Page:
You can make it easier for developers by listing APIs in marketplaces and app stores. Also, consider assigning a technical resource with strong communication capabilities to the role of API evangelist. Someone technical will be more likely to establish rapport with the internal and/or external developer community you are targeting to consume the APIs. The evangelist should have solid blogging and social media skills and participate in developer forums to market the APIs. They should also be responsive to developer inquiries and assist in coordinating any technical support requests from developers.
#9 Identify the Key Metrics
Like any technology endeavor, it’s vital to identify the key metrics that help you measure and demonstrate to the organization the success of your APIs. In addition to the number of developers that consume the APIs and the number of calls to the API, measure the speed of call requests as well as direct and indirect revenue generation (if applicable). Other key metrics include uptime and errors generated. And while feedback comments can be a challenge to measure, find out whether developers are engaging in the developer community and using your documentation. From the end-user standpoint, it helps to survey whether they perceive that processes are working smoothly. You can also check to see how an API is impacting your Net Promoter Score.
Putting Your Enterprise API Strategy Into Action: Tactical Planning
After formulating your overall enterprise API strategy, you will delve into specific tactics each time a new API project begins. Here are some of the key issues to consider:
- Identify who will create the API
Can you assign internal developers or will you need to hire new resources? Perhaps you can turn to a temporary contractor? Your decision will likely hinge on the lifecycle of the API, whether it’s one of a related group of APIs, and how much maintenance the API(s) will require.
- Determine who will use and have access to the API
This tactic involves identifying the developers who will consume the API to integrate applications as well as the end-users of applications that will rely on the API. The developers may be internal or external to your organization. If giving access to external developers, you may decide to restrict access to partners (private) or allow anyone to access (public). The end-users could be customers using an application to purchase your products and services, or they could be employees who are using an application to complete a workflow.
- Decide which application services and data the API will expose
These decisions will be influenced by whether you are giving access to internal or external developers. The applications and the databases that an API is connecting to will likely contain some proprietary services and sensitive data—but you don’t need to expose full tables or records. Be certain to clarify what can and cannot be accessed according to the make-up of the consuming developer audience.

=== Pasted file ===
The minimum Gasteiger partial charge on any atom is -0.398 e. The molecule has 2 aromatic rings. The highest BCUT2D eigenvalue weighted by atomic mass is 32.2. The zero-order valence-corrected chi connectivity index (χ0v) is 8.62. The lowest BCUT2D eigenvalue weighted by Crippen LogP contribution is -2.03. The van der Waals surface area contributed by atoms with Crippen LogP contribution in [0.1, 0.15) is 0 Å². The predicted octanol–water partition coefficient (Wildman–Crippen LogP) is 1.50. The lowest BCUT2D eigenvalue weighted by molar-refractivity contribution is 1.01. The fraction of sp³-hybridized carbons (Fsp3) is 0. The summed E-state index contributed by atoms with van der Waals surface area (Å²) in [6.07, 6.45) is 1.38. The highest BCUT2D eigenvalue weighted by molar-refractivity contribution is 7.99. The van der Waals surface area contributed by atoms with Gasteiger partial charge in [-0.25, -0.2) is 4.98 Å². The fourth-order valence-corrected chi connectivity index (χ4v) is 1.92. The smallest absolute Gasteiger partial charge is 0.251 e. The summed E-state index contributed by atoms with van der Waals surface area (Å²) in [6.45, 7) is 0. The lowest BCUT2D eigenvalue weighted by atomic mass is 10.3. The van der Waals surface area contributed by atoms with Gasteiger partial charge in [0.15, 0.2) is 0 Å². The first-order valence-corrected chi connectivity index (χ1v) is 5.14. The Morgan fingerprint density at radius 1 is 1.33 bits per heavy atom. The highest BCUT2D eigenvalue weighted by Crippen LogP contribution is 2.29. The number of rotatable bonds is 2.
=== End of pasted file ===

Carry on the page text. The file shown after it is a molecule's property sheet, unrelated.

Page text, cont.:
- Decide how the API will make services and data available
Regardless of the developer audience that will consume your API, you want to make sure you have control over who is granted access. You can do this by using API keys to authenticate developers, users, and calling programs associated with a project. Another access issue to consider is the API protocol. The most commonly used protocols include REST, SOAP, XML, and JSON.
- Deploy the required tools
Determine if you will use a publishing platform, a developer portal, an API store, or perhaps all three. If your API program is already established, you likely already have these tools deployed and will just need to create a new account for your new API. Each of these tools plays a critical role in exposing your API and building a developer community that ensures your API gets used.
- Maintain detailed documentation
Documentation will play a huge role in the success of your API. The developers who code the API need to produce detailed documentation that makes it easy for other developers to consume the API and integrate it with applications. The documentation also needs to be maintained as coding changes occur over the lifecycle of the API. Good documentation is also a must in order to be able to hand over the responsibility of maintaining the API to another developer.
There’s a lot that goes into the planning process for each of these tactical areas. In addition to conducting your own research, it will help to work with a product development partner who can direct you towards API best-practices and steer you away from the pitfalls.
Setting the Stage for Long-Term API Success
A strong enterprise API strategy will enable your business to scale resources and handle heavy usage as your APIs mature and gain popularity among your developer community. Customer and partner services will become more and more reliant on your external-facing APIs, and internal APIs will play a key role in driving new business models and workflow processes that thrive on an IT infrastructure supported by more effective APIs.
The evolving and continuously improving system that your enterprise API strategy enables will also make it easier to manage your APIs and evaluate their usage and performance. This will drive a better understanding of the future requirements so the necessary improvements can be implemented to ensure the long-term success of your API program.